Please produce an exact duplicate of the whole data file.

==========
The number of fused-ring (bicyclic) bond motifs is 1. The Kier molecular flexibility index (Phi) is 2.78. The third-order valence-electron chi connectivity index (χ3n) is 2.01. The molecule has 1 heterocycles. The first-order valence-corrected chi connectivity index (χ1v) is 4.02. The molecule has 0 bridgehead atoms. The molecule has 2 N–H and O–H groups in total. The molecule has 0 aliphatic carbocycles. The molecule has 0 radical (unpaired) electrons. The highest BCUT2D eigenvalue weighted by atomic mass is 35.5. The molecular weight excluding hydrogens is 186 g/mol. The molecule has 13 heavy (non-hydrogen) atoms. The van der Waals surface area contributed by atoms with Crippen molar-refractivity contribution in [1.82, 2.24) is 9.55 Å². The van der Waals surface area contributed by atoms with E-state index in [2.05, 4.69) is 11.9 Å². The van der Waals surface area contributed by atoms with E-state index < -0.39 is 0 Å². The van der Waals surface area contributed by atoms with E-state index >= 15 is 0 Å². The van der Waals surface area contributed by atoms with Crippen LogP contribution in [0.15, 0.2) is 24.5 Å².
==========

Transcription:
The number of fused-ring (bicyclic) bond motifs is 1. The Kier molecular flexibility index (Phi) is 2.78. The third-order valence-electron chi connectivity index (χ3n) is 2.01. The molecule has 1 heterocycles. The first-order valence-corrected chi connectivity index (χ1v) is 4.02. The molecule has 0 bridgehead atoms. The molecule has 2 N–H and O–H groups in total. The molecule has 0 aliphatic carbocycles. The molecule has 0 radical (unpaired) electrons. The highest BCUT2D eigenvalue weighted by atomic mass is 35.5. The molecular weight excluding hydrogens is 186 g/mol. The molecule has 13 heavy (non-hydrogen) atoms. The van der Waals surface area contributed by atoms with Crippen molar-refractivity contribution in [1.82, 2.24) is 9.55 Å². The van der Waals surface area contributed by atoms with E-state index in [2.05, 4.69) is 11.9 Å². The van der Waals surface area contributed by atoms with E-state index < -0.39 is 0 Å². The van der Waals surface area contributed by atoms with E-state index >= 15 is 0 Å². The van der Waals surface area contributed by atoms with Crippen LogP contribution in [0.15, 0.2) is 24.5 Å².